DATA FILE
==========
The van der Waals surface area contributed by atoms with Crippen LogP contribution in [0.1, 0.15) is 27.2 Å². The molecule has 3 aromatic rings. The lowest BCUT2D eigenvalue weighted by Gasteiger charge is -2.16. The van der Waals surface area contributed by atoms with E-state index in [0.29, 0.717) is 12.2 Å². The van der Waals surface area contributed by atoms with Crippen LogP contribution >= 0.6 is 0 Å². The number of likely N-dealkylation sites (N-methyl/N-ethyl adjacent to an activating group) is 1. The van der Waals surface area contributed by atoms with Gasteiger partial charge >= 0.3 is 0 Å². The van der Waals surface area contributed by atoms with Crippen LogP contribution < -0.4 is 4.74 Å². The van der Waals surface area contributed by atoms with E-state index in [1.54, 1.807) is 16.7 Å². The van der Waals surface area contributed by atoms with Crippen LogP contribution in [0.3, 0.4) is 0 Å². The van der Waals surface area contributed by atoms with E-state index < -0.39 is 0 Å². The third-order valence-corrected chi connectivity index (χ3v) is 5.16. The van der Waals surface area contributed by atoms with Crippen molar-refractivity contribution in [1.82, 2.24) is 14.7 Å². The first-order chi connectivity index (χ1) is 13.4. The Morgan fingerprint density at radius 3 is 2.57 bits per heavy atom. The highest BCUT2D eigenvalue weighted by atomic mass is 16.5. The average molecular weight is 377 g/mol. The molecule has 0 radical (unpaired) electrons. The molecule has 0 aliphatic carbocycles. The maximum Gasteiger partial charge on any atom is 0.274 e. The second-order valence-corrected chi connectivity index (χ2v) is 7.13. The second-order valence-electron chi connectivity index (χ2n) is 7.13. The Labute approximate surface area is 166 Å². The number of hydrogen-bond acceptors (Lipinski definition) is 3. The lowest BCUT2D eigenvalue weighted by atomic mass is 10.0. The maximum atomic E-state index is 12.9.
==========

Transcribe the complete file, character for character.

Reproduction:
The van der Waals surface area contributed by atoms with Crippen LogP contribution in [0.1, 0.15) is 27.2 Å². The molecule has 3 aromatic rings. The lowest BCUT2D eigenvalue weighted by Gasteiger charge is -2.16. The van der Waals surface area contributed by atoms with E-state index in [0.29, 0.717) is 12.2 Å². The van der Waals surface area contributed by atoms with Crippen LogP contribution >= 0.6 is 0 Å². The number of likely N-dealkylation sites (N-methyl/N-ethyl adjacent to an activating group) is 1. The van der Waals surface area contributed by atoms with Gasteiger partial charge >= 0.3 is 0 Å². The van der Waals surface area contributed by atoms with Crippen LogP contribution < -0.4 is 4.74 Å². The van der Waals surface area contributed by atoms with E-state index in [1.54, 1.807) is 16.7 Å². The van der Waals surface area contributed by atoms with Crippen LogP contribution in [0.3, 0.4) is 0 Å². The van der Waals surface area contributed by atoms with E-state index < -0.39 is 0 Å². The third-order valence-corrected chi connectivity index (χ3v) is 5.16. The van der Waals surface area contributed by atoms with Crippen molar-refractivity contribution in [1.82, 2.24) is 14.7 Å². The first-order chi connectivity index (χ1) is 13.4. The Morgan fingerprint density at radius 3 is 2.57 bits per heavy atom. The highest BCUT2D eigenvalue weighted by atomic mass is 16.5. The average molecular weight is 377 g/mol. The molecule has 0 radical (unpaired) electrons. The molecule has 0 aliphatic carbocycles. The maximum Gasteiger partial charge on any atom is 0.274 e. The second-order valence-corrected chi connectivity index (χ2v) is 7.13. The second-order valence-electron chi connectivity index (χ2n) is 7.13. The Labute approximate surface area is 166 Å². The number of hydrogen-bond acceptors (Lipinski definition) is 3. The lowest BCUT2D eigenvalue weighted by atomic mass is 10.0. The maximum atomic E-state index is 12.9.